Adoration 4 Adventure’s recommendations for exploring the ATM Caves in Belize, Central America by A4A guest writer, Darrell Whaley.
One of the must do things when traveling through San Ignacio, Belize is the Actun Tunichil Muknal (ATM) Caves. These sacred caves give a feeling of stepping back in time to the Mayan world, experiencing first hand what would have been routine in the lives of the Mayans.
The only way to visit these caves is by going with a guide, and we were very grateful we did. When we arrived in town, we were connected with PACZ Tours, one of the few companies who are allowed to conduct tours of the ATM Caves by the Belize Tourism Board and the Institute of Archaeology. Our leader, Oscar, knew everything and anything there is to know about the ATM Caves, to the point that we were the first group going into the park and ended up being the last out, all because of the amazing historical information and cave secrets Oscar shared with us.
Starting our trek
Walking from the park entrance to the cave entrance is a good 35-40 minute hike, while crossing 3 rivers. Yet, this is the driest point of the tour as inside the cave, there are points where you must swim across to reach the final destination. Along this path we begin to learn about the ATM Caves and its unique situation. The ATM Caves are conserved by the Institute of Archaeology, who try to limit entrance into the caves to 120 people per day, so the environment is preserved as much as possible. These same people are the ones who uphold the local’s wishes that the site not be excavated. In fact, everything within the site is still in place and practically the same as its initial finding.
Upon entering the hourglass shaped entrance of the cave, one of the first sights to behold is the outline of Chaak, the Mayan Rain God. It is believed the Mayans would alter the rocks to make shapes or outlines of the Gods they are praying specifically to. As caves are the entrance to the Underworld in Mayan culture, and a way to reach closer to the Gods, it is believed the ATM Caves were used primarily in a time of drought and need of rain, hence the sight of Chaak.
Inside the Cave
Along the way towards the main chamber is the sight of shimmering quartz taking different shapes like jellyfish and mushrooms, additional rock formations in the shapes of jaguars and knives, and other signs of Mayan life left behind. Once we climbed up to the main chamber, we were able to see real, physical Mayan artifacts left behind from pots that were used to prepare food for the Gods. Each of these pots were unable to be used again according to their practices, in which they would break them in some fashion as an offering to the Gods.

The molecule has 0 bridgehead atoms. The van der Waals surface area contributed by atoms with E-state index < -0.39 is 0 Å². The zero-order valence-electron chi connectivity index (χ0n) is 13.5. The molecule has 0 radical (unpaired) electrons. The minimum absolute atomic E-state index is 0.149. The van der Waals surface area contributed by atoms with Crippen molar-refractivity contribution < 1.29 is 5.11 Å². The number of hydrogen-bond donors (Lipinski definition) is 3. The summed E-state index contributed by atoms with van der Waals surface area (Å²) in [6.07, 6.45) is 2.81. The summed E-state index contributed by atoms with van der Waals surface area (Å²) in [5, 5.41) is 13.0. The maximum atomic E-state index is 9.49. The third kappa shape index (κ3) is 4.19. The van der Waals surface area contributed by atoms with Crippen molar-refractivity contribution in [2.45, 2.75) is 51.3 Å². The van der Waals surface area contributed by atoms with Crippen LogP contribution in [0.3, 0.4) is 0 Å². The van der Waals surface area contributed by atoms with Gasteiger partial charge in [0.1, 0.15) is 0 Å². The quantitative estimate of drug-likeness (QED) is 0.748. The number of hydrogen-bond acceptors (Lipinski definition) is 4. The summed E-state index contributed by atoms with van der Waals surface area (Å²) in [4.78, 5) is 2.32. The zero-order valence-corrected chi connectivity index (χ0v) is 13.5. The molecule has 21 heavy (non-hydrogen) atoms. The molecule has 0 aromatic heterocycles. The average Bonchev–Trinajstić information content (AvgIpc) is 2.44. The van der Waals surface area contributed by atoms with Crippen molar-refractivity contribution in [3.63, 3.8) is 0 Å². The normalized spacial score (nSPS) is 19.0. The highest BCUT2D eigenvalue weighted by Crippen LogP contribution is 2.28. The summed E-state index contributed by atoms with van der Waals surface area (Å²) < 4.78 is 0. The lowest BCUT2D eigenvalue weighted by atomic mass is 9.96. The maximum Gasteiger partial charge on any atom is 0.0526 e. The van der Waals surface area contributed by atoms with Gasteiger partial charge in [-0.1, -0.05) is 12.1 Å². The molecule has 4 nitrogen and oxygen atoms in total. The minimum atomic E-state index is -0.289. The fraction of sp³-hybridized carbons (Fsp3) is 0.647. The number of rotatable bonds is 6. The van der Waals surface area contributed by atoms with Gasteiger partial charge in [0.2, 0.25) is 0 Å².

As we moved further up into the chamber, we began to see obsidian blades, which is a sign of blood letting or blood sacrifices. Near here we saw the first human remains. According to Mayan history, it was common to go from food offerings, to blood sacrifice, to human sacrifice, depending on how desperate the tribe was.
We finally arrived at the very top chamber where we saw the Crystal Maiden, the skeleton of a teenager who was thought to have been a sacrifice to Chaak. At times of the year, the Crystal Maiden is completely underwater, which has given a crystallized look to the remains. After this somber view into the past, we began to head back out of the caves.
Much to our group’s surprise, the water had risen over a foot during our time in the chamber. We had to climb, jump, and squeeze through small spaces to make it back to the hourglass entrance. In some parts, our guide Oscar had us experience going through the caves as the Mayans would have, in complete darkness. This journey in the darkness would have caused even the toughest person cause for hesitation.
What we took away
These caves are a completely unique experience. Usually any historic site is immediately excavated and artifacts are taken away for carbon dating and testing, but this is a rarity in that it still intact. Of course this can be a hazard, because many people are not careful when around such history. There have been three instances where people have caused damage to the human remains and one where a camera was dropped on a skull that is estimated to be over 1,000 years old. Because of carelessness, all cameras are now banned inside the cave and there is even a movement to close the cave for a time. There is now much more caution taken by the Belize Tourism Board and guides in preserving this historic wonder so it can be seen by people from all over the world.
This tour would have not been the same without our amazing guide Oscar, with PACZ Tours. The love that he has for his job and the ATM Caves shines through his every word and piece of knowledge he shares.
PACZ Tours took care of everything, from transport to and from the caves (nearly an hour each way), a personal guide for the entirety of the tour, lunch, and even an informative briefing on the dos and don’ts of the cave (definitely do not wear flip flops).
PACZ Tours, San Ignacio
PACZ Tours leads daily tours to all of the known sites and quite a few unknowns ones as well. To see all the tours they offer check out their Adventure Tour options.
Location: PACZ Tours, Burns Avenue, San Ignacio, Belize.
Adoration 4 Adventure were complimentary guests of PACZ Tours, however our opinions are our own and will always remain unbiased in order to provide the best recommendations to our readers. All photos in this article are the property of PACZ Tours.
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